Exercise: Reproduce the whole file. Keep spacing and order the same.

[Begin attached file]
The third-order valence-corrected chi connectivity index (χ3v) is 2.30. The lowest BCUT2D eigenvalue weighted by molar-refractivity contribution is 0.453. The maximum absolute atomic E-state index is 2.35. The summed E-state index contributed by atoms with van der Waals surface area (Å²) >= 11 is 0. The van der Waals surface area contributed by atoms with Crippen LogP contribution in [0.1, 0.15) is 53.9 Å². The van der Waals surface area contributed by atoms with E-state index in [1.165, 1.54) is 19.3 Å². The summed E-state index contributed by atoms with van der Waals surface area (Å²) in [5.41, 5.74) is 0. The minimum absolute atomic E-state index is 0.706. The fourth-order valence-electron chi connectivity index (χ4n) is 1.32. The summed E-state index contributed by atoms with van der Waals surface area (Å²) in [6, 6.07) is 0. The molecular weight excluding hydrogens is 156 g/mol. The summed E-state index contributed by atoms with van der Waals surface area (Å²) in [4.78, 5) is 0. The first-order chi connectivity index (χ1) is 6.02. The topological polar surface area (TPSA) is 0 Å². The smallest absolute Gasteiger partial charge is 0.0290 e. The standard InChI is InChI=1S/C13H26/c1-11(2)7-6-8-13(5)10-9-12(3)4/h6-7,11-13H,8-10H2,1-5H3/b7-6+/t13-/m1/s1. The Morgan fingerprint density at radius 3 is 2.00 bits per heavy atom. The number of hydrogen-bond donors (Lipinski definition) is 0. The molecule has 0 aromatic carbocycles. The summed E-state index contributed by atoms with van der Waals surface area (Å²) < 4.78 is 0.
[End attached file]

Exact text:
The third-order valence-corrected chi connectivity index (χ3v) is 2.30. The lowest BCUT2D eigenvalue weighted by molar-refractivity contribution is 0.453. The maximum absolute atomic E-state index is 2.35. The summed E-state index contributed by atoms with van der Waals surface area (Å²) >= 11 is 0. The van der Waals surface area contributed by atoms with Crippen LogP contribution in [0.1, 0.15) is 53.9 Å². The van der Waals surface area contributed by atoms with E-state index in [1.165, 1.54) is 19.3 Å². The summed E-state index contributed by atoms with van der Waals surface area (Å²) in [5.41, 5.74) is 0. The minimum absolute atomic E-state index is 0.706. The fourth-order valence-electron chi connectivity index (χ4n) is 1.32. The summed E-state index contributed by atoms with van der Waals surface area (Å²) in [6, 6.07) is 0. The molecular weight excluding hydrogens is 156 g/mol. The summed E-state index contributed by atoms with van der Waals surface area (Å²) in [4.78, 5) is 0. The first-order chi connectivity index (χ1) is 6.02. The topological polar surface area (TPSA) is 0 Å². The smallest absolute Gasteiger partial charge is 0.0290 e. The standard InChI is InChI=1S/C13H26/c1-11(2)7-6-8-13(5)10-9-12(3)4/h6-7,11-13H,8-10H2,1-5H3/b7-6+/t13-/m1/s1. The Morgan fingerprint density at radius 3 is 2.00 bits per heavy atom. The number of hydrogen-bond donors (Lipinski definition) is 0. The molecule has 0 aromatic carbocycles. The summed E-state index contributed by atoms with van der Waals surface area (Å²) < 4.78 is 0.